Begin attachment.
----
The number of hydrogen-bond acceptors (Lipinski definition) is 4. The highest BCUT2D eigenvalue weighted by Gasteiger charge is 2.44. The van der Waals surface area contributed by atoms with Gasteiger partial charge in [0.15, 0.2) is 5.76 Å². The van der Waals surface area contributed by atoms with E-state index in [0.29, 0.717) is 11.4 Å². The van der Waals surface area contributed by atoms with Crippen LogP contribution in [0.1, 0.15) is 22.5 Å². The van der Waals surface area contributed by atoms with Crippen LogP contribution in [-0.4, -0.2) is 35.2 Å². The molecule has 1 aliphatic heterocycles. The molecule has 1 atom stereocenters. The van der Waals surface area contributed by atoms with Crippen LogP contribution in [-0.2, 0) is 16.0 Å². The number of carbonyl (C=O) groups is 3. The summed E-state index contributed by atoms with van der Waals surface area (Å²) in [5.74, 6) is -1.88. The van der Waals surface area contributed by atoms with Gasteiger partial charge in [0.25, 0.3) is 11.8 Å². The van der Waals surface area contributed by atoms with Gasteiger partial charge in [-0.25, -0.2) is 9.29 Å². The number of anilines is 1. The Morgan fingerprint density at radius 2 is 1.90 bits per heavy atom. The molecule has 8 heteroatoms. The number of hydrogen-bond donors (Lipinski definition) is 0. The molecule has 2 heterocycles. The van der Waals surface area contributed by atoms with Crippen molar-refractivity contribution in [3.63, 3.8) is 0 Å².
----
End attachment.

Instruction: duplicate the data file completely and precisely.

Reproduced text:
The number of hydrogen-bond acceptors (Lipinski definition) is 4. The highest BCUT2D eigenvalue weighted by Gasteiger charge is 2.44. The van der Waals surface area contributed by atoms with Gasteiger partial charge in [0.15, 0.2) is 5.76 Å². The van der Waals surface area contributed by atoms with E-state index in [0.29, 0.717) is 11.4 Å². The van der Waals surface area contributed by atoms with Crippen LogP contribution in [0.1, 0.15) is 22.5 Å². The van der Waals surface area contributed by atoms with Crippen LogP contribution in [-0.4, -0.2) is 35.2 Å². The molecule has 1 aliphatic heterocycles. The molecule has 1 atom stereocenters. The van der Waals surface area contributed by atoms with Crippen LogP contribution in [-0.2, 0) is 16.0 Å². The number of carbonyl (C=O) groups is 3. The summed E-state index contributed by atoms with van der Waals surface area (Å²) in [5.74, 6) is -1.88. The van der Waals surface area contributed by atoms with Gasteiger partial charge in [0.25, 0.3) is 11.8 Å². The van der Waals surface area contributed by atoms with Gasteiger partial charge in [-0.25, -0.2) is 9.29 Å². The number of anilines is 1. The Morgan fingerprint density at radius 2 is 1.90 bits per heavy atom. The molecule has 8 heteroatoms. The number of hydrogen-bond donors (Lipinski definition) is 0. The molecule has 2 heterocycles. The van der Waals surface area contributed by atoms with Crippen molar-refractivity contribution in [3.63, 3.8) is 0 Å².